The psp is a handheld device designed by Sony and released in Japan on December 12, 2004, in North America on March 24, 2005, and in the PAL region on September 1, 2005. When it was released in japan, running firmware version 1.00, the device wasn't "locked down". IE it would run unsigned code. Due to this, and various other flaws found the the PSP's system OS, the homebrew community has been quite strong. This has led to many opensource projects being started aimed at the PSP. There has also been a few ports as well, from Ffmpeg to our beloved Dosbox.
Unfortunately, as the PSP successor the Vita has been released, this "scene" has dwindled down quite a bit. As such the port of Dosbox is quite old. However, it still runs nicely on every PSP version, as well as the PSP emu on the Vita, if you can run homebrew on your vita.
Bear in mind that there are a few limitations for using Dosbox on the PSP. The PSP has a limited amount of ram and cpu speed. You will not be able to play everything dosbox can, but there are still quite a few things you can play. The standard PSP has a 333mhz max cpu, and 32mb ram, the slim and go has a 333mhz cpu and 64mb ram, and the vita's emu speed, while not exactly known, is about a 60% faster and 32mb ram. Thus, depending on which model you are using, the speed you will get will vary.
To get it installed is quite simple. First you need a copy of the program, which you can find here: . You can also find a very good pdf there under the FAQ, as well as a short compatibility list. Once you have the files extraced you just copy over your PSPDosbox folder to /psp/game/, or where ever you have your homebrew. Go to Dosbox on your PSP, and click it and you are running DOS on your PSP.
However, runing DOS by itself is no fun, you need some programs and games. PSPDosbox has it’s conf file in the Dosbox folder. By default ms0:/psp/game/dosbox as C. However, if you want you can edit that to anywhere you want. Once you have that set up how you like it, copy over your dos programs to said folder.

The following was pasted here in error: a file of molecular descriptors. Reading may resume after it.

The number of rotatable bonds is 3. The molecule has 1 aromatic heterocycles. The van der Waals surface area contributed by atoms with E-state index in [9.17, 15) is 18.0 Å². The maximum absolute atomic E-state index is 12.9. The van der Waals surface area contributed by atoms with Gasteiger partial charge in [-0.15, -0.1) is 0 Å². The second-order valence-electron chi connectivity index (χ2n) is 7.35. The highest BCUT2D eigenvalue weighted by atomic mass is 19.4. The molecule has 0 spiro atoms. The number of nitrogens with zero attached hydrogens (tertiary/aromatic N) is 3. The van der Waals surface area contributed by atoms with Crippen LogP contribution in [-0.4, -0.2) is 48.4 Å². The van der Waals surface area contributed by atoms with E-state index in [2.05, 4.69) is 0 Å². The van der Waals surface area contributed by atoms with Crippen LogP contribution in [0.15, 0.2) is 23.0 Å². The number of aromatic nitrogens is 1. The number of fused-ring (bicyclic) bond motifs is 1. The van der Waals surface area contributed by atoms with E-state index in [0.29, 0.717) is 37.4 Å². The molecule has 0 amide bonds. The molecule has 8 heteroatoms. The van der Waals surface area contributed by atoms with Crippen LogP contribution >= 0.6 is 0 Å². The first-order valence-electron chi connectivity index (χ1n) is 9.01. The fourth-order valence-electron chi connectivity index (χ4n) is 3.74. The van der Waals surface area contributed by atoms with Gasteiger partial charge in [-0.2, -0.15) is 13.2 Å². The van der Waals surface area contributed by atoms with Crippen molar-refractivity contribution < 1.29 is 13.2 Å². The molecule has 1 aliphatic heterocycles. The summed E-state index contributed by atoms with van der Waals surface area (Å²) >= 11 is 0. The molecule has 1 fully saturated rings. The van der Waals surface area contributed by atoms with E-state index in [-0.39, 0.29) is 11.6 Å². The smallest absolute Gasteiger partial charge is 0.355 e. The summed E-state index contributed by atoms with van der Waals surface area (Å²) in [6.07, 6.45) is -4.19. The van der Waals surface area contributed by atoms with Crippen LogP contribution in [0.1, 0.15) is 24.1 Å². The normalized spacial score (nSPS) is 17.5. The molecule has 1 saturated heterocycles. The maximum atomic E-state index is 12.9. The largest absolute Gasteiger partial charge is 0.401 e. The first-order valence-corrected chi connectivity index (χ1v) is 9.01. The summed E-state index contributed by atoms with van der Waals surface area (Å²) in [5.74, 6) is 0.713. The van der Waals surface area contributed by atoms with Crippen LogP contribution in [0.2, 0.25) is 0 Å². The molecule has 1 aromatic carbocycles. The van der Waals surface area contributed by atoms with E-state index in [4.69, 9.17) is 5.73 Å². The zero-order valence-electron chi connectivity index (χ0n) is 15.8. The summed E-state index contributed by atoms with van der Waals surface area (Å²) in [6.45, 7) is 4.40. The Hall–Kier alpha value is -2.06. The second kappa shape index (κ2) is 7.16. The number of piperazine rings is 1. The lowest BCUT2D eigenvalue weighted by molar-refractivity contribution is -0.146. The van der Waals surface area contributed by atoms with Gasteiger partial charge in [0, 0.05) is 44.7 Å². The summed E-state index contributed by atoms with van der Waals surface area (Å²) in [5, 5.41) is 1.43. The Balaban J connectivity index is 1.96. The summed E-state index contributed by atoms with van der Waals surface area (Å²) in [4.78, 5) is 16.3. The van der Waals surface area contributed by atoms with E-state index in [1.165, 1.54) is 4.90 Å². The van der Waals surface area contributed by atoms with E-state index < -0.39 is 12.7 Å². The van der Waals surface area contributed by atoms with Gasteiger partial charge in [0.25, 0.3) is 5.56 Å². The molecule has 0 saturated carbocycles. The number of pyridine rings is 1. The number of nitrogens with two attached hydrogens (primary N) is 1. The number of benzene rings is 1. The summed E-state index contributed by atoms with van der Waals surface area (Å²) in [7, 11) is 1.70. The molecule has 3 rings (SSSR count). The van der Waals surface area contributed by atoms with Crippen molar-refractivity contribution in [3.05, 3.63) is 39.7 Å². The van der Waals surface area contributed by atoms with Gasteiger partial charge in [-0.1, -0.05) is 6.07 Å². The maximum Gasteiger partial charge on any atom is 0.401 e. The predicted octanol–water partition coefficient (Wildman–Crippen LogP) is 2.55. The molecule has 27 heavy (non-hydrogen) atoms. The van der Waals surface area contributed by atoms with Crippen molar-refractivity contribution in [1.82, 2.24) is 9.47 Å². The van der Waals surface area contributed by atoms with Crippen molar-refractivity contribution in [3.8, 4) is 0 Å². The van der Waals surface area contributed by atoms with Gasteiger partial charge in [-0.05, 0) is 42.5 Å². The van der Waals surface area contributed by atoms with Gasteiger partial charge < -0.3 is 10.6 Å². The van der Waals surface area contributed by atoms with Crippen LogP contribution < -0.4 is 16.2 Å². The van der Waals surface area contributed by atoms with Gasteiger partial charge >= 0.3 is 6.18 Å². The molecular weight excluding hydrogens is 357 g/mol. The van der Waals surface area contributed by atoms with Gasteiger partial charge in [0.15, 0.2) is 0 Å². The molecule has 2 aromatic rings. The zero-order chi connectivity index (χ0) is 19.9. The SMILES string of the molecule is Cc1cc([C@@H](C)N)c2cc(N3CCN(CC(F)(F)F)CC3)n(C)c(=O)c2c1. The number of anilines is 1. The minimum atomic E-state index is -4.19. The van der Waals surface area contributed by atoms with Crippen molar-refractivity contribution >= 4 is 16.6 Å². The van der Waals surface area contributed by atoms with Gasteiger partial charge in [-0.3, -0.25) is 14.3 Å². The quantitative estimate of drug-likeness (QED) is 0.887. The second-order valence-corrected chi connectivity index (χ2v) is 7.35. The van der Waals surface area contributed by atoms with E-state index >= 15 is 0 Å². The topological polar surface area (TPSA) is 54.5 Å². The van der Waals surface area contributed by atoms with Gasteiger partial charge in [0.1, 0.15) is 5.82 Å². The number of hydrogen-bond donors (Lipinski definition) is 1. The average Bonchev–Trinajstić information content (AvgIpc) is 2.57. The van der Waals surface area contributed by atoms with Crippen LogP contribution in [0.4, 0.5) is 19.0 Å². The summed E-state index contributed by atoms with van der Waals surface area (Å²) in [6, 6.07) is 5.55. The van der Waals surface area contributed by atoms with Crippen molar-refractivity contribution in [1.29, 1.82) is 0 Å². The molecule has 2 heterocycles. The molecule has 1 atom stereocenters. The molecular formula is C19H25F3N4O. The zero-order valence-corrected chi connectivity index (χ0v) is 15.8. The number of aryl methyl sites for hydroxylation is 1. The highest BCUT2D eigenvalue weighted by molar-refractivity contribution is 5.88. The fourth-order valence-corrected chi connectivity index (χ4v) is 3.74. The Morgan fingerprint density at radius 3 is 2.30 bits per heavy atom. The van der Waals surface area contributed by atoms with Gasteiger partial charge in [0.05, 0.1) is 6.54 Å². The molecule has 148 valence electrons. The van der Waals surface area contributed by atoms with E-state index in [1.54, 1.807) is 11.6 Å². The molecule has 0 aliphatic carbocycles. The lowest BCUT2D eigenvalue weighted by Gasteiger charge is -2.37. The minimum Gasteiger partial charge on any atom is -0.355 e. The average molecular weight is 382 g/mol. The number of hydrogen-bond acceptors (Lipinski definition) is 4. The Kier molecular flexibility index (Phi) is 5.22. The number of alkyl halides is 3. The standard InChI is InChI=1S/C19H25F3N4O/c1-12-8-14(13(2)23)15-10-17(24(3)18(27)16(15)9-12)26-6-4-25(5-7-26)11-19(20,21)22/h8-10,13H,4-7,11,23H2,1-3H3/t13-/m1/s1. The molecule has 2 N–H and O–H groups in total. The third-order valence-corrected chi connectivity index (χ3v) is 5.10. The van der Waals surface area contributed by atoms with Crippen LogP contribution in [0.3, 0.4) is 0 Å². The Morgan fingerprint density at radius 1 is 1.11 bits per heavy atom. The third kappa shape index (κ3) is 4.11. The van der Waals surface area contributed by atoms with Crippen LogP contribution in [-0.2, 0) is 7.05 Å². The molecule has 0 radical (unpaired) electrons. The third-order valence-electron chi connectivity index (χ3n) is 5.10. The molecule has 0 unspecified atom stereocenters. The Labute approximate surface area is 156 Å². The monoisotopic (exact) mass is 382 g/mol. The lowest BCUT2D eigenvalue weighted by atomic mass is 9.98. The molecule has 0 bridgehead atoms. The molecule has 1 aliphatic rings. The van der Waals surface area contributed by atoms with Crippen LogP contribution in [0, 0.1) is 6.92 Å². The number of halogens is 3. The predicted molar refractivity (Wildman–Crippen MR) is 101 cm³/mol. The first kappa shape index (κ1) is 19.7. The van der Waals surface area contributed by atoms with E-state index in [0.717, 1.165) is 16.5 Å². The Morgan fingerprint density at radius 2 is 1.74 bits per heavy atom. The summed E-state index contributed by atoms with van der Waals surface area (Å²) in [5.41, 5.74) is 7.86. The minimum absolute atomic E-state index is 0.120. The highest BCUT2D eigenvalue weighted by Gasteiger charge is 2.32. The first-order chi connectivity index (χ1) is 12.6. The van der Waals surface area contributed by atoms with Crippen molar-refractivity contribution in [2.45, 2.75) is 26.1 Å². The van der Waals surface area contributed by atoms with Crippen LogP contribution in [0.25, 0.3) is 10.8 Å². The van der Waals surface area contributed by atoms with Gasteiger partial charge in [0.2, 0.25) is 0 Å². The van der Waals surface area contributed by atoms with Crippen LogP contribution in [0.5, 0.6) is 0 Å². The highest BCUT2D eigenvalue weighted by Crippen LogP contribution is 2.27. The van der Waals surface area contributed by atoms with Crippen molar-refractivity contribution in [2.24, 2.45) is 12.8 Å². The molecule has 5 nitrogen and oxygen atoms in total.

It is also advisable to create a bat file to launch your program, as the psp’s buttons are quite limited, and it can be a chore to use it without first setting your keys. To set the keys you use “INPUTMAP PSPKEY keyboard key “. So if you were to, say, map the up key on your psp to the up on the keyboard you would have “INPUTMAP up up”. You can set this up to anything you like, but the default settings are:
INPUTMAP up up
INPUTMAP right right
INPUTMAP down down
INPUTMAP left left
INPUTMAP triangle d
INPUTMAP square lshift
INPUTMAP cross lctrl
INPUTMAP circle lalt
Windows 3.11 can not be installed on the psp. A maximum of 10 files can be open at the same time, and the windows install needs many more. As such the best way to get windows 3.11 on your psp would be to load up the install in dosbox on your computer, install it, and then copy over the windows folder. Windows 95 and 98 also "can" be done this way, but they are extremely slow, not that Win 3.11 isn't.
You can change the sensitivity of your nub by editing the sensitivity= settings in your dosbox.conf
When typing out locations in your dosbox.conf always use a forward slash "/" PSPDosbox doesn't rec a backslash "\" So you would do ms0:/psp/game/dosbox and NOT ms0:\psp\game\dosbox
You can change the frameskip in your dosbox.conf by searching for "frameskip=". If you set it too high, you will get graphical errors, but it could give you that last push to let a game be playable.
If you add keyhint=true to your dosbox.conf it will show the list of possible keyboard button whenever you a combo key.
You can press Left trigger + Right trigger + Select + Dpad Down to switch between your keypad settings, and the keyboard entry method.
You can press Left trigger + Right trigger + Start + Dpad Down to switch between your keypad settings and joystick mode.
For help in mounting folders as a HD, floppies, and cd's check out MOUNT
For help in mounting images as a HD, floppies, or CD's check out IMGMOUNT